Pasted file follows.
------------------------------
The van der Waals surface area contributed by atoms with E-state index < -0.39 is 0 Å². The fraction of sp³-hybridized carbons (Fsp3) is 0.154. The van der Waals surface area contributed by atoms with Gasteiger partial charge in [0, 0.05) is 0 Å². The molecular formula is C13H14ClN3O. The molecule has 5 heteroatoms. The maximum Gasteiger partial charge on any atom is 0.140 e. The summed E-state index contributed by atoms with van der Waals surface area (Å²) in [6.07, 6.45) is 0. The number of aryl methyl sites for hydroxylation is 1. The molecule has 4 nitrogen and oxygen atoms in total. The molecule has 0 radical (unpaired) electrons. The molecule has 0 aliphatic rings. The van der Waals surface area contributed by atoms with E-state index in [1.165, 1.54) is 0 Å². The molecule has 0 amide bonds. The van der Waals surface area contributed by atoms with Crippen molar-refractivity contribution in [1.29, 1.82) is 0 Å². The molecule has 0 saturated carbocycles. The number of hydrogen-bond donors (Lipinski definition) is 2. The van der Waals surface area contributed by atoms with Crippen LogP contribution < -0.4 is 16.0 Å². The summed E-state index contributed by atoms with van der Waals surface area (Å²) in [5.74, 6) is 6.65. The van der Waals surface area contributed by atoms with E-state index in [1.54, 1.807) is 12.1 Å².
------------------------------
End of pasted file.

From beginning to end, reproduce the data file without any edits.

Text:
The van der Waals surface area contributed by atoms with E-state index < -0.39 is 0 Å². The fraction of sp³-hybridized carbons (Fsp3) is 0.154. The van der Waals surface area contributed by atoms with Gasteiger partial charge in [0, 0.05) is 0 Å². The molecular formula is C13H14ClN3O. The molecule has 5 heteroatoms. The maximum Gasteiger partial charge on any atom is 0.140 e. The summed E-state index contributed by atoms with van der Waals surface area (Å²) in [6.07, 6.45) is 0. The number of aryl methyl sites for hydroxylation is 1. The molecule has 4 nitrogen and oxygen atoms in total. The molecule has 0 radical (unpaired) electrons. The molecule has 0 aliphatic rings. The van der Waals surface area contributed by atoms with E-state index in [1.165, 1.54) is 0 Å². The molecule has 0 amide bonds. The van der Waals surface area contributed by atoms with Crippen molar-refractivity contribution in [1.29, 1.82) is 0 Å². The molecule has 0 saturated carbocycles. The number of hydrogen-bond donors (Lipinski definition) is 2. The van der Waals surface area contributed by atoms with Crippen LogP contribution < -0.4 is 16.0 Å². The summed E-state index contributed by atoms with van der Waals surface area (Å²) in [5.74, 6) is 6.65. The van der Waals surface area contributed by atoms with E-state index in [1.54, 1.807) is 12.1 Å².